of that directory will be examined (though of course -maxdepth
              0 would prevent this).

       If more than one of -H, -L and -P is specified, each overrides the
       others; the last one appearing on the command line takes effect.
       Since it is the default, the -P option should be considered to be in
       effect unless either -H or -L is specified.

       GNU find frequently stats files during the processing of the command
       line itself, before any searching has begun.  These options also
       affect how those arguments are processed.  Specifically, there are a
       number of tests that compare files listed on the command line against
       a file we are currently considering.  In each case, the file
       specified on the command line will have been examined and some of its
       properties will have been saved.  If the named file is in fact a
       symbolic link, and the -P option is in effect (or if neither -H nor
       -L were specified), the information used for the comparison will be
       taken from the properties of the symbolic link.  Otherwise, it will
       be taken from the properties of the file the link points to.  If find
       cannot follow the link (for example because it has insufficient
       privileges or the link points to a nonexistent file) the properties
       of the link itself will be used.

       When the -H or -L options are in effect, any symbolic links listed as
       the argument of -newer will be dereferenced, and the timestamp will
       be taken from the file to which the symbolic link points.  The same
       consideration applies to -newerXY, -anewer and -cnewer.

       The -follow option has a similar effect to -L, though it takes effect
       at the point where it appears (that is, if -L is not used but -follow
       is, any symbolic links appearing after -follow on the command line
       will be dereferenced, and those before it will not).

       -D debugoptions
              Print diagnostic information; this can be helpful to diagnose
              problems with why find is not doing what you want.  The list
              of debug options should be comma separated.  Compatibility of
              the debug options is not guaranteed between releases of
              findutils.  For a complete list of valid debug options, see
              the output of find -D help.  Valid debug options include

              help   Explain the debugging options

              tree   Show the expression tree in its original and optimised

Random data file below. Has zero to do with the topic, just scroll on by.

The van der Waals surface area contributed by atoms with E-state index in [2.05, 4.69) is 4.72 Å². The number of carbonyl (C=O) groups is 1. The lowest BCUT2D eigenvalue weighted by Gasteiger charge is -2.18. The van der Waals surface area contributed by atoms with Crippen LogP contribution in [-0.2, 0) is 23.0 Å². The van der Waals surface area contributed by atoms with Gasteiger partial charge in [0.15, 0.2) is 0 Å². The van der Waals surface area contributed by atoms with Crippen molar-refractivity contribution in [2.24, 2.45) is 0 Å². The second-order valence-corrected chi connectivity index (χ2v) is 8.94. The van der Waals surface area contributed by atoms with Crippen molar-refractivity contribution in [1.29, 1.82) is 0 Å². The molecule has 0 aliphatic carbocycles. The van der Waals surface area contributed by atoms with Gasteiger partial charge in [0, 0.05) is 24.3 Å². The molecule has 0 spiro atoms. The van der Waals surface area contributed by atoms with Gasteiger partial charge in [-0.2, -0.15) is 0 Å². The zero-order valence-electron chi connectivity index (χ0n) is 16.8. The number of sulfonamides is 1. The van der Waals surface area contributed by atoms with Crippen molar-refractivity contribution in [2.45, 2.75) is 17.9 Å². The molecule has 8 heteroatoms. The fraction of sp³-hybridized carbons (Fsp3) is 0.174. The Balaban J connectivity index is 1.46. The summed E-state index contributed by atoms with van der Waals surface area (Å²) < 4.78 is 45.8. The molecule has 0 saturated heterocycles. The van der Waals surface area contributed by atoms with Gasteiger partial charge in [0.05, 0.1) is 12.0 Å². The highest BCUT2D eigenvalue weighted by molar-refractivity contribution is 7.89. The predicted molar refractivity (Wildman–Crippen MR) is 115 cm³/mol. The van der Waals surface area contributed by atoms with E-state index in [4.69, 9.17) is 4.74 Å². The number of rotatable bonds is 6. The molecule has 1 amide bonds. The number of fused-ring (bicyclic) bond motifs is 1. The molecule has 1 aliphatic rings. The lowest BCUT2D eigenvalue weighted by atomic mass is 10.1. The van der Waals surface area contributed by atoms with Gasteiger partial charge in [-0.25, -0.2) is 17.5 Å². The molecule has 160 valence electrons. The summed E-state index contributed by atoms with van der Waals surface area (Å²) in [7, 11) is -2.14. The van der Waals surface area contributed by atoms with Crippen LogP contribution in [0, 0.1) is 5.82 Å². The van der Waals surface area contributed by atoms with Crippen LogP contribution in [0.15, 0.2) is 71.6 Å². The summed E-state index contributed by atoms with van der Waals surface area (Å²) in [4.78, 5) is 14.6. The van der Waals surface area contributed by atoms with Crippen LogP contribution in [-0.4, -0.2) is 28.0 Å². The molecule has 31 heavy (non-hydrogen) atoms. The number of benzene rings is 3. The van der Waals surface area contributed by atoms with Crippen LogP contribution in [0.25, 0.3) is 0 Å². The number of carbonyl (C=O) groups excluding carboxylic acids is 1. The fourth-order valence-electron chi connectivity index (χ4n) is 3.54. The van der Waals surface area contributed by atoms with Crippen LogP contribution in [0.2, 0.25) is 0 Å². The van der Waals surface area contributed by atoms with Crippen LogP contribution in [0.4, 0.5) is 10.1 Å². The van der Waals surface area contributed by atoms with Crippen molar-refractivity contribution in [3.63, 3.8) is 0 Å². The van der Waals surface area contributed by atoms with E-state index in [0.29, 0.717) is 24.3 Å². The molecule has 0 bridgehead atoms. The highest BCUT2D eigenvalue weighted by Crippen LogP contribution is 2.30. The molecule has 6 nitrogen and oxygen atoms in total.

form.

              stat   Print messages as files are examined with the stat and
                     lstat system calls.  The find program tries to minimise
                     such calls.

              opt    Prints diagnostic information relating to the
                     optimisation of the expression tree; see the -O option.

              rates  Prints a summary indicating how often each predicate
                     succeeded or failed.

       -Olevel
              Enables query optimisation.   The find program reorders tests
              to speed up execution while preserving the overall effect;
              that is, predicates with side effects are not reordered
              relative to each other.  The optimisations performed at each
              optimisation level are as follows.

              0      Equivalent to optimisation level 1.

              1      This is the default optimisation level and corresponds
                     to the traditional behaviour.  Expressions are
                     reordered so that tests based only on the names of
                     files (for example -name and -regex) are performed
                     first.

              2      Any -type or -xtype tests are performed after any tests
                     based only on the names of files, but before any tests
                     that require information from the inode.  On many
                     modern versions of Unix, file types are returned by
                     readdir() and so these predicates are faster to
                     evaluate than predicates which need to stat the file
                     first.  If you use the -fstype FOO predicate and
                     specify a filsystem type FOO which is not known (that
                     is, present in `/etc/mtab') at the time find starts,
                     that predicate is equivalent to -false.

              3      At this optimisation level, the full cost-based query
                     optimiser is enabled.  The order of tests is modified
                     so that cheap (i.e. fast) tests are performed first and